Originally posted by c00k1e316

    "It is prudent when shopping for something important, not to limit yourself to Pound land/Estate Agents"
    • k3lvc
    • By k3lvc 15th Sep 18, 7:52 AM
    • 2,426 Posts
    • 4,033 Thanks
    k3lvc
    Another waste of time response.

    What a joke
    Originally posted by c00k1e316
    No - you're not seeing that the joke is that you've entered into an agreement that you now want/need to get out of without understanding the implications.

    Verbal agreements of 'she'll be ok whatever happens, she can always live with me' will not stand up and no solicitor in their right mind is going to agree that from her point of view this is an acceptable deal. !!!! happens during life and in removing her from the deeds you're removing any stability that she's built up over the years during her council tenancy and subsequent joint ownership.

    Is the deal-breaker genuinely that you 'need' a 25yr rather than 10yr mortgage to carry out renovations ??

    Out of interest what's your plan if the council say no to the transfer or look to charge you the fee ?
    Last edited by k3lvc; 15-09-2018 at 7:54 AM.
    • Norman Castle
    • By Norman Castle 15th Sep 18, 8:14 AM
    • 7,545 Posts
    • 6,309 Thanks
    Norman Castle
    You may not have to pay back the discount if you transfer ownership of your home to a member of your family. You’ll need to agree this first with your landlord and then get a solicitor to do this for you.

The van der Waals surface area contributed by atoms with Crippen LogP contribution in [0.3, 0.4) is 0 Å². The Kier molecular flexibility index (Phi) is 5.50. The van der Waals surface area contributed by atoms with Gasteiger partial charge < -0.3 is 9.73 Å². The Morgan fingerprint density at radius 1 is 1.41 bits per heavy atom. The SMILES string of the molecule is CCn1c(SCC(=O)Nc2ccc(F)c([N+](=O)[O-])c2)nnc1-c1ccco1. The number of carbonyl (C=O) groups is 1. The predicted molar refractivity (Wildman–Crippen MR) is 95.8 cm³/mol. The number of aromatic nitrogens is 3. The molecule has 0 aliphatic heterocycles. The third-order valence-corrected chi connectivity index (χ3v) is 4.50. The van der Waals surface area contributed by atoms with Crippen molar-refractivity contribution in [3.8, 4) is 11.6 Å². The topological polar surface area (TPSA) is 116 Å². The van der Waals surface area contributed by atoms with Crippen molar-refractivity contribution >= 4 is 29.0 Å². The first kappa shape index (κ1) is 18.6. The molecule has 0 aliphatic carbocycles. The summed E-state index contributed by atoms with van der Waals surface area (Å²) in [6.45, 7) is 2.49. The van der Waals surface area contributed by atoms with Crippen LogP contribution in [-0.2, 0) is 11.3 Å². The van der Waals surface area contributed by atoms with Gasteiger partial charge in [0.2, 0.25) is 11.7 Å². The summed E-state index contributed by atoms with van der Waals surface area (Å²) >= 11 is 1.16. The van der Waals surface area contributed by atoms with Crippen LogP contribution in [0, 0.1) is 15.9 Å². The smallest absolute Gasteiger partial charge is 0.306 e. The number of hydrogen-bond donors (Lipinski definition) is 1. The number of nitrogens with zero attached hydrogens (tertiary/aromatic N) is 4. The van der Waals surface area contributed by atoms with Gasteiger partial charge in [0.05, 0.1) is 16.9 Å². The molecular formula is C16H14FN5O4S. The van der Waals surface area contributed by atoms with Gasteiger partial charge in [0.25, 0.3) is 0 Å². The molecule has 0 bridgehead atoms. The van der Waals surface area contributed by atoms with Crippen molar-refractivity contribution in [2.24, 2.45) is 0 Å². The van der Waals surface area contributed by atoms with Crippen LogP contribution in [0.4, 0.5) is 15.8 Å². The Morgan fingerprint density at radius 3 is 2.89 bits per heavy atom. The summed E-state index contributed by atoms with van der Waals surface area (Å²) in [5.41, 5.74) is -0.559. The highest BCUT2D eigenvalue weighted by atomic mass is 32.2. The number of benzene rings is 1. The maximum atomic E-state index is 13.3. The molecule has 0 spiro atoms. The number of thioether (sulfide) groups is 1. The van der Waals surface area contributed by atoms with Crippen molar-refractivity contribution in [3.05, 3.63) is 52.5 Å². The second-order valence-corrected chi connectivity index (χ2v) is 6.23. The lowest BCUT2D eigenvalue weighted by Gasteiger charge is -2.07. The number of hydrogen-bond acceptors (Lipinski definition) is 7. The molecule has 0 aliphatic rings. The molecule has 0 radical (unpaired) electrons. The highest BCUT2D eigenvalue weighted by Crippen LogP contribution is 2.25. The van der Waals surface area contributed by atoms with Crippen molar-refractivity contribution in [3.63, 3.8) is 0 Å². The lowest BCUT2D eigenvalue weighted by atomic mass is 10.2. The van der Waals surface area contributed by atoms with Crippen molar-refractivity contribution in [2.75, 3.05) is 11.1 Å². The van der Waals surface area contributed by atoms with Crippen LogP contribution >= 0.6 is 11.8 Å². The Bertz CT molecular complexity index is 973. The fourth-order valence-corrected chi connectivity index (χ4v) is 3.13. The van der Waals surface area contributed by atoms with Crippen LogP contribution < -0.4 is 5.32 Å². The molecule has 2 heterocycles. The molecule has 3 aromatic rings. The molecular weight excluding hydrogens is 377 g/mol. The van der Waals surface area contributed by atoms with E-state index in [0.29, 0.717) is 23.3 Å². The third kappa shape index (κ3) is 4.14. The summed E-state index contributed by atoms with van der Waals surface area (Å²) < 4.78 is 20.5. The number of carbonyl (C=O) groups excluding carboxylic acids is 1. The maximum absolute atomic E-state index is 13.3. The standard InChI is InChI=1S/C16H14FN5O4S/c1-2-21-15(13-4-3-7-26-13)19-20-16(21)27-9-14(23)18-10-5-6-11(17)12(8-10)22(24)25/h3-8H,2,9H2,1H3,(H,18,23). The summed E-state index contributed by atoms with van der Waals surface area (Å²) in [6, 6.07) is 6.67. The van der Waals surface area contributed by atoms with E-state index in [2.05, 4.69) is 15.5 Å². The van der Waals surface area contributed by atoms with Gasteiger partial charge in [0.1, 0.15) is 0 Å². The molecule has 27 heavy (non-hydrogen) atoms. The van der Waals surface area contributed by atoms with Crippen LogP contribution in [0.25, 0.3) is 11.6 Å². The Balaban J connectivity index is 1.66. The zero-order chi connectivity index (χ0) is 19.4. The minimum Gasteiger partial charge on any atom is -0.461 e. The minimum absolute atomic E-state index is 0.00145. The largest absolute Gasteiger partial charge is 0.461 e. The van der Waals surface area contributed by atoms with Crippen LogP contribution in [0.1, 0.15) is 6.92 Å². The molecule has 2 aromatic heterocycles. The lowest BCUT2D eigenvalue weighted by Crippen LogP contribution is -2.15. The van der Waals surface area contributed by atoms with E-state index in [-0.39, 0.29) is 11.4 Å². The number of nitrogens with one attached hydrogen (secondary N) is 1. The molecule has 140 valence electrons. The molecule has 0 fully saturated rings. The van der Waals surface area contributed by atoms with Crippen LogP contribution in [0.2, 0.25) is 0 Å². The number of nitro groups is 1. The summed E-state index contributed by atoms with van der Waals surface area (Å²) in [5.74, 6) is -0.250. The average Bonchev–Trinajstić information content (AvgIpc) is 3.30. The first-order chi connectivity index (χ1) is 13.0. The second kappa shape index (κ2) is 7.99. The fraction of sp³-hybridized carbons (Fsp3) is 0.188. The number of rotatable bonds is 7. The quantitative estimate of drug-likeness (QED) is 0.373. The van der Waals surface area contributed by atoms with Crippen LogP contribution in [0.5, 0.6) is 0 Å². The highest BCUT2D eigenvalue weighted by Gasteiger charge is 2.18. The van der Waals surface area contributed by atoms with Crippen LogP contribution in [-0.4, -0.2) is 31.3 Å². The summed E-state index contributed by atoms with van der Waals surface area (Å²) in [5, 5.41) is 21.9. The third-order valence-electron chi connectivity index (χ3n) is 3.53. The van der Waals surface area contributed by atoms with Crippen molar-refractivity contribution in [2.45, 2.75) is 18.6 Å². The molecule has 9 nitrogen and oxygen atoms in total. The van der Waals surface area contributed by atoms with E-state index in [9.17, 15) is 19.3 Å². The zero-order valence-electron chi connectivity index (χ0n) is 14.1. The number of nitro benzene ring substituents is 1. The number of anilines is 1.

The above tells you what you need to do.
    Don't harass a hippie. You'll get bad karma.

    Never trust a newbie with a rtb tale.
    • Davesnave
    • By Davesnave 15th Sep 18, 8:24 AM
    • 26,604 Posts
    • 95,921 Thanks
    Davesnave

    It may not be possible for another 3 years but if someone has been through similar I’d like some relevant advice
    Originally posted by c00k1e316
    Even if they have, that advice would be relevant only to their council at that time.

    There are some things that just aren't knowable in advance; you had all the info you're going to get in your first post. It implies individual circumstances are key.

    I have an ongoing situation involving my council. It would be no use at all me asking about it here, as even the council administering places half a mile down the road acts in a different manner from mine.
    A garden is never so good as it will be next year....
    • Lioness Twinkletoes
    • By Lioness Twinkletoes 15th Sep 18, 8:45 AM
    • 1,380 Posts
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    Lioness Twinkletoes
    Shameful
    Originally posted by c00k1e316
    Stealing from your Mum is shameful.